New Jersey public health and environmental laboratory

Example: University of Washington’s Center for Public Health Informatics

Public health labs work at the federal, state, and local levels to closely monitor and identify health threats ranging from malaria and rabies to genetic disorders and radiological contaminants in people.

These labs respond to novel strains of a disease, foodborne outbreaks, chemical spills, natural disasters, and other health emergencies. They may collaborate with other major agencies like the FDA, FBI, Environmental Protection Agency, Centers for Disease Control and Prevention, and Department of Homeland Security.

In the United States, public health labs perform 11 key functions 

  1. Detect, prevent and control high-risk disease
  2. Accumulate and analyze scientific data
  3. Run reference and specialized tests in microbiology labs
  4. Analyze potentially threatening environmental samples
  5. Identify harmful contaminants in food specimens
  6. Oversee quality assurance and lab improvement programs
  7. Assist in the development of better health policies
  8. Provide support to other laboratories in case of health or environmental emergencies
  9. Develop and implement analytical methodologies and new procedures to improve healthcare communities
  10. Facilitate workshops and training for staff members in public and private labs
  11. Build partnerships among state and city entities

Overall, public health laboratories are staffed by highly trained scientists and equipped with sophisticated instrumentation to deliver disease control and prevention services.

Did you know there are more than 264 Reference Laboratories for coordinating and promoting animal disease control? These labs cover over 109 topics or diseases in 37 countries.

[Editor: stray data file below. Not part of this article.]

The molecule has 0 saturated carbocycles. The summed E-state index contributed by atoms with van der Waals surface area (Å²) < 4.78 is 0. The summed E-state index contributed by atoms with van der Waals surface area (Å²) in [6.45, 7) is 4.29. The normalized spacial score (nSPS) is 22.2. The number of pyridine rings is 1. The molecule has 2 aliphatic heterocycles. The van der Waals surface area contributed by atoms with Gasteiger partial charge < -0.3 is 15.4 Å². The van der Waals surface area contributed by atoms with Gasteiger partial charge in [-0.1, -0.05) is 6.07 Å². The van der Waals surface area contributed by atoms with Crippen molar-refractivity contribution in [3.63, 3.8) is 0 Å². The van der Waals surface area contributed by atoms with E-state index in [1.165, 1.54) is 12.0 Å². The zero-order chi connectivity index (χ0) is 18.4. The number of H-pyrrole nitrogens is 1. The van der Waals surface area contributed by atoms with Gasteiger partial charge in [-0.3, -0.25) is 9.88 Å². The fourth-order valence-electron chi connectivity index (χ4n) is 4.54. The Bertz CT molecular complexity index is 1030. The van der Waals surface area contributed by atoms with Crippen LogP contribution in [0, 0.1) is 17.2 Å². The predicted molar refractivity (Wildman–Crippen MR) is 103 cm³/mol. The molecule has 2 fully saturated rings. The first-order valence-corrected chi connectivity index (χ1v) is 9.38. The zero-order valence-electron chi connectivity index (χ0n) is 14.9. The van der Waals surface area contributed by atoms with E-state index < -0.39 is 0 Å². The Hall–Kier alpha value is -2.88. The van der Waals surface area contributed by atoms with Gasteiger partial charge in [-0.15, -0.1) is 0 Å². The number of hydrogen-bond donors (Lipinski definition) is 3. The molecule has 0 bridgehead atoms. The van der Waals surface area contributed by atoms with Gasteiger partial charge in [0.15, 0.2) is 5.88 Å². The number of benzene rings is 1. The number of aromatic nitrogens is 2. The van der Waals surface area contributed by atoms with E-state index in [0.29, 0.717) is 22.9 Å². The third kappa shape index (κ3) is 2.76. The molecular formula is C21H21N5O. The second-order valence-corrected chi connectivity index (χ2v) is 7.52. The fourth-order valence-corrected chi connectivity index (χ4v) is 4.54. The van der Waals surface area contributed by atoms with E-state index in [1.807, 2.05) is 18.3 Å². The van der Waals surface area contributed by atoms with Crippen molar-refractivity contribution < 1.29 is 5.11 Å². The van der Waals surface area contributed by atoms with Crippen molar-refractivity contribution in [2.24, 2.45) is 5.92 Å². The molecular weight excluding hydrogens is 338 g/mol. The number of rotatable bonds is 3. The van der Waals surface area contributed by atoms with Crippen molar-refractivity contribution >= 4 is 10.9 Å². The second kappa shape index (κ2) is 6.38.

3. Molecular/Genomics Lab

Examples: University of Montana’s Genomics Core Laboratory; The Jackson Laboratory

Genomics labs are integrated, high-throughput molecular biology labs that focus on the development and improvement of genetics and genomics technologies. They are equipped with data analysis tools, DNA analyzer, mass spectrometer, focused ultrasonicator, liquid handling robot, vacuum concentrator, and other sophisticated instruments.

These labs utilize multiple technology platforms to develop strategies and procedures that efficiently identify genes or gene products involved in the development of certain diseases. They also focus on the assembly of genes or expression profiles to detect prognostic and diagnostic indicators.

More specifically, genomics labs develop high-throughput DNA sequencing and mapping technologies, such as the paired-end-tag sequencing strategy for RNA-PET/Seq analysis. These technologies address complicated genetic questions between normal and disease states.

In simple terms, the purpose of genomic laboratories is to figure out how genetic makeup affects the course of a disease and how lifestyle, surroundings, and treatments can trigger mutations that change that course.

2. Crime Laboratory

A Forensic Science service building in Wetherby, England | Wikimedia

Examples: Texas Department of Public Safety’s Crime Laboratory; Washington State Patrol Crime Laboratory Division

As the name suggests, a crime lab is a facility where detailed examinations are performed on evidence produced by crime or civil infringement. These examinations include the investigation of digital, physical, chemical, or biological evidence, and they are performed by specialists in various fields, including forensic pathology, forensic anthropology, forensic science, and ballistics.

Crime labs are also referred to as forensic labs. While most of them are publicly funded and managed by local, state, or federal government, private labs that specialize in areas — such as DNA fingerprinting and document analysis — have grown significantly over the past decade.

Typically, these labs have two types of employees:

  • Field analysts: Examiners who go to crime scenes to gather evidence
  • Lab analysts: Scientists or researchers who perform tests on collected data

The lab tests may include chemical identification, object identification, DNA analysis, fingerprint analysis, document analysis, trace analysis of fibers and hair, or explosive investigations.

One of the most advanced forensic labs across the world is at the FBI. Located in Quantico, Virginia, it employs 750+ scientists and analysts, and partners with local and state crime labs throughout the United States to solve criminal cases.